Absent printing press throws ballots into chaos

The setback has once again heightened concern about the country’s readiness for the election next week. (AFP)

The setback has once again heightened concern about the country’s readiness for the election next week. (AFP)

Zimbabwe has had to find an alternative way to print ballots after it emerged that a $2.5-million press it ordered would arrive only in August, well after the election. 

The setback has once again heightened concern about the country’s readiness for the election next week.

However, Zimbabwe Electoral Commission (ZEC) chairperson Justice Rita Makarau reportedly said yesterday that the printing of ballot papers was complete and that “sufficient measures” had been put in place to ensure a credible election.

The completion of the printing comes amid concern from Morgan Tsvangirai’s Movement for Democratic Change that the state-owned companies printing the ballot papers, Harare-based Fidelity Printers and Printflow, fall directly under the control of Zimbabwe’s security establishment, which openly supports Zanu-PF.

The MDC-T wrote to the ZEC on Tuesday demanding access to the printing of the ballot papers at the companies, fearing that they may be tampered with.

According to a source close to the transaction, Printflow ordered a Speedmaster SX 74 two-colour printing press from German-based Heidelberg Printing Machines some months ago. However, the press has not yet reached Durban harbour and Zimbabweans go to the polls next Wednesday.

Delivery date
“Unfortunately, the delivery dates don’t tally with the date of the election. The estimated arrival dates are between August 5 and 12,” the source said.
“I think the buyer thought that elections were going to be held later.”

The source said Printflow was experiencing a number of logistical problems in printing the ballots, and the company was under “enormous pressure”, worsened by technical breakdowns.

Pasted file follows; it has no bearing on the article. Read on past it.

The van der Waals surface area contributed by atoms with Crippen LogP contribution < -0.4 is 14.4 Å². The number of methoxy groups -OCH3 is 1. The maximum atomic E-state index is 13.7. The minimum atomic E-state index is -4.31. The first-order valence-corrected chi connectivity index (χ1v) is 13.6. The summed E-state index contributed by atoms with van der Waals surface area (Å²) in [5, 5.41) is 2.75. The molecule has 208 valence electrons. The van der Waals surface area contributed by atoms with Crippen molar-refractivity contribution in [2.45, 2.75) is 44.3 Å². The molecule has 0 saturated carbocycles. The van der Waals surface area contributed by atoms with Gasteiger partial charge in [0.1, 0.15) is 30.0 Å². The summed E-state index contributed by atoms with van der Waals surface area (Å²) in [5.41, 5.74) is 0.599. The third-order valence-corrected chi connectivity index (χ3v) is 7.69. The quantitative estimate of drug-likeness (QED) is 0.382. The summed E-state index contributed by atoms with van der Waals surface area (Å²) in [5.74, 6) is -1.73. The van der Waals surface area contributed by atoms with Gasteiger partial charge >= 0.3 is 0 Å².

Heidelberg South Africa’s representative, Eddie Schmidt, yesterday confirmed that Printflow had bought the machine, but that it had not yet been delivered in Zimbabwe.

Efforts to get comment from Printflow were fruitless as the manager, Nomsa Sigale, said she was not in a position to comment.

Makarau blamed Printflow for the chaos in last week’s special voting by members of the security forces, telling the media that the company had suffered a breakdown and that the ZEC had not been informed in time.

On the day the special votes were cast, she said ballot papers were not available and “some were coming through and others were still being printed”. However, she insisted that there would be sufficient ballots at next week’s elections.

Complaint to the ZEC
Meanwhile, Makarau’s announcement has thwarted the hopes of MDC-T policy co-ordinator Eddie Cross, who had tried to become involved in the printing of ballot papers by complaining to the ZEC that the process was not transparent enough.

Cross said his party was having difficulty in disengaging Zimbabwe’s security sector from democratic processes, including polling, even though the law is now clear that they should not be involved.

“So, in the letter to the ZEC we basically said, for the election process to be transparent and accessible, political parties have to be involved.”

Opposition sources also raised the question whether Heidelberg was violating European Union sanctions by dealing with a Zimbabwean firm alleged to have links with the security forces.

However, the head of the EU Zimbabwe delegation, Aldo Dell’Ariccia, told amaBhungane that Printflow was not among the companies listed by the EU as subject to sanctions.

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